March 14, 2017 at 12:23 pm #99982
I’ve put together my own MREs for the upcoming CLC. I thought I could share my approach, in case someone was interested in doing the same. My intention is to provide myself two of these for midday and evening meals with something lighter for breakfast. Also I expect to have a few snacks between meals if time permits.
It was all a balancing act between a number of goals. As a brief historical point, the field of operations research (which is my specialty) was started in WWII to minimize costs while satisfying the nutritional requirements of GIs. If I had significantly more time, I could have set up an optimization problem for this.
My goals were:
1. Have them 1000cal with solid nutrients (minimum daily cals totaling 2500-3000 for pretty active days at 5’11” 170lbs 29yrs old male)
2. No cooking required (hard routine capable)
3. Relatively pleasant
I think I was mostly successful with meeting my goals, but there are some drawbacks:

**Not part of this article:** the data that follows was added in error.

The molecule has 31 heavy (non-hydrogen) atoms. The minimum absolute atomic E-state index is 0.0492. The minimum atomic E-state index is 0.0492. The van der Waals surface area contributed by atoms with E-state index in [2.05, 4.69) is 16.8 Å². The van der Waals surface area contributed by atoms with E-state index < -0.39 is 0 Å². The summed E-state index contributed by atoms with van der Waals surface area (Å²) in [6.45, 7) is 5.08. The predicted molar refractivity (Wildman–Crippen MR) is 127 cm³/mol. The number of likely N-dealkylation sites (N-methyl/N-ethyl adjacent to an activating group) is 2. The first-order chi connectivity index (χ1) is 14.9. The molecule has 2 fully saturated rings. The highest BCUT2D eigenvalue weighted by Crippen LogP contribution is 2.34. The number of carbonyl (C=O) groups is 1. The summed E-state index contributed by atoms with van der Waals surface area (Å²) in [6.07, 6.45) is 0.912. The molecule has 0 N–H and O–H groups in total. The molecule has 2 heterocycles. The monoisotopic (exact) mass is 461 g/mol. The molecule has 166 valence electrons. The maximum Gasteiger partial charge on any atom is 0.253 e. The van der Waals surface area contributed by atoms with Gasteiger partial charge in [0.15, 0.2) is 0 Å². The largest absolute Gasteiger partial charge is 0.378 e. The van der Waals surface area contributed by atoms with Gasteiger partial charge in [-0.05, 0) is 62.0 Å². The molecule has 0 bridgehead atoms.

1. Sodium is high. I just haven’t found a way around this without relying on either fresh food or food that requires cooking
2. A little more sugar than is optimal (pleasant factor)
3. Slightly higher costs (for nutrition value)
4. Slightly less protein than is ideal
A run down of some key components:
1. Ready Rice: this goes by different names and there are many brands available but this is (mostly) cooked rice in a plastic pouch meant for microwaving. I’ve used these extensively backpacking. They can be eaten as-is with the rice just a little dry and “al dente”. They can be placed near fires or on a not-too-hot rock. You can add a few tbsp of hot water and seal it up for a few minutes. The best preparation method, if circumstances allow, is to heat it up in a pot. These provide in the range of 500-600 cal.